Barely weeks after banning the sale of Maggi, a popular noodles brand, the food department of Delhi government is set to launch a campaign against so-called muscle builders which are, in fact, unhealthy food supplements.
A significant number of youngsters, especially gymnasium-goers, consumes these health supplements to nourish their body and enhance their physique.
But several complaints against these body boosters have now come to light, prompting the department to prepare an action plan against such products.
According to health experts, most of the health supplements available in the market are laced with steroids.
Since these items are easily available at any pharmacy, many youngsters are getting hooked on to a wide variety of substances that promise to boost energy, appearance, performance and immunity, even though they have severe side-effects.
“These food items are highly expensive. One has to spend more than Rs 5,000 to purchase a single box of these supplements. It is very important to have proper awareness before purchasing such items,” Jindal added.
Steroids, also known as cortisol, are different from anabolic steroids used by athletes and body-builders.
These help in treating cancer patients, people with arthritis, severe burns, anaemia, delayed puberty and suchlike.
“These are extremely harmful for health. Youngsters should focus on healthy food items rather than opting for unnatural means to strengthen their body,” Dr Girish Tyagi of the Delhi Medical Council told Mail Today.
Consumption of dietary supplements causes side-effects such as abdominal pain, nausea, diarrhoea, increasing weight due to water retention and muscle cramps.
It also affects kidney function and enlarges the heart muscle.
The side-effects of anabolic steroids include damaged liver and kidneys and, in some cases, swelling of the brain.
The use of dietary supplements is being heavily debated across the world for their suspected side-effects, with many countries even contemplating banning them.
The terms ‘steroids’, ‘roids’ or ‘juice’ usually refer to anabolic steroids, which are synthetic (manmade) substances similar to the male sex hormone, testosterone.
The term ‘anabolic’ refers to muscle growth.
According to experts, athletes wrongly believe that these substances will increase their alertness or aggressiveness on the field.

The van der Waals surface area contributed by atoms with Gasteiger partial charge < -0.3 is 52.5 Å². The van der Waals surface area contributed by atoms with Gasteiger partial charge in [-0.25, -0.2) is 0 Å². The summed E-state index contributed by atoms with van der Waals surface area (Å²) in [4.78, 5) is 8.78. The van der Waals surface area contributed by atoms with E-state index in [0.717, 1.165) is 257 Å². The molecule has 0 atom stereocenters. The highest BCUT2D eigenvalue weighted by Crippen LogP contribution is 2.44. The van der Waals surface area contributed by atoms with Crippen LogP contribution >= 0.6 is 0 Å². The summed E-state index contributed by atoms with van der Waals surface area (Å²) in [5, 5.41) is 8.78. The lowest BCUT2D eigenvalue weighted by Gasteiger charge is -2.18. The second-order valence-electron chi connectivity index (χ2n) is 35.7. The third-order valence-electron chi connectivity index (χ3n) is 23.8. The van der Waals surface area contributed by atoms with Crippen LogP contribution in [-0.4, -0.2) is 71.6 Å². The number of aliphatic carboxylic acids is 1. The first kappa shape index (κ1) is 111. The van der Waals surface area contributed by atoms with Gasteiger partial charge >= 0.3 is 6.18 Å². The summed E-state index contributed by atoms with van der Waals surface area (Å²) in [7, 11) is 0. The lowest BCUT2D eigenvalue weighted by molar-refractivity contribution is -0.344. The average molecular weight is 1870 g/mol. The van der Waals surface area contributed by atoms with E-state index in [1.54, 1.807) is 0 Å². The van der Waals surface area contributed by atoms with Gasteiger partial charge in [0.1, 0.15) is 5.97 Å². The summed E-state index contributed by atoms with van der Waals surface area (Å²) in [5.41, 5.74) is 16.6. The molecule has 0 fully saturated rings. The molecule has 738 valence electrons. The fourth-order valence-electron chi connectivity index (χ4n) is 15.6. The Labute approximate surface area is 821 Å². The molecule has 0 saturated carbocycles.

However, negative side-effects — such as decreased concentration, nervousness or not being able to sleep; not to mention some serious health risks — can cause more serious problems to a player’s performance.
For the majority of individuals, the protein needs of their body can be met through a balanced diet.
Therefore, protein and amino acid supplements do not offer any added advantage over eating foods that are sources of protein (such as chicken, meat, fish, eggs, nuts and tofu).
Recently, the Ludhiana police had arrested a man who was preparing fake health supplements in the city.
A team of health department officials raided a house in Raghubeer Park Chandar Nagar and found locally made steroids and fake supplements.
The team found around 250 boxes of fake supplements apart from 3.5 sacks of starch, 2.5 sacks of milk powder, a sack of custard and a box each of vanilla and chocolate flavours.
Two empty boxes of cyproheptadine salt were also found.
The salt is used to increase appetite. Four empty boxes of dexamethasone, a steroid, were also found.
A survey conducted by Assocham in 2012 had revealed that about 78 per cent of adolescents in the country’s urban areas consume at least one dietary supplement such as pills, energy drinks, steroids or high-protein powders.
Also, over 85 per cent of school and college athletes said their coaches and fitness trainers encouraged them to take supplements similar to steroids.Read more: http://www.dailymail.co.uk/indiahome/indianews/article-3149606/Government-safety-squad-banned-Maggi-set-launch-campaign-against-muscle-building-supplements.html#ixzz3f8cSv7l1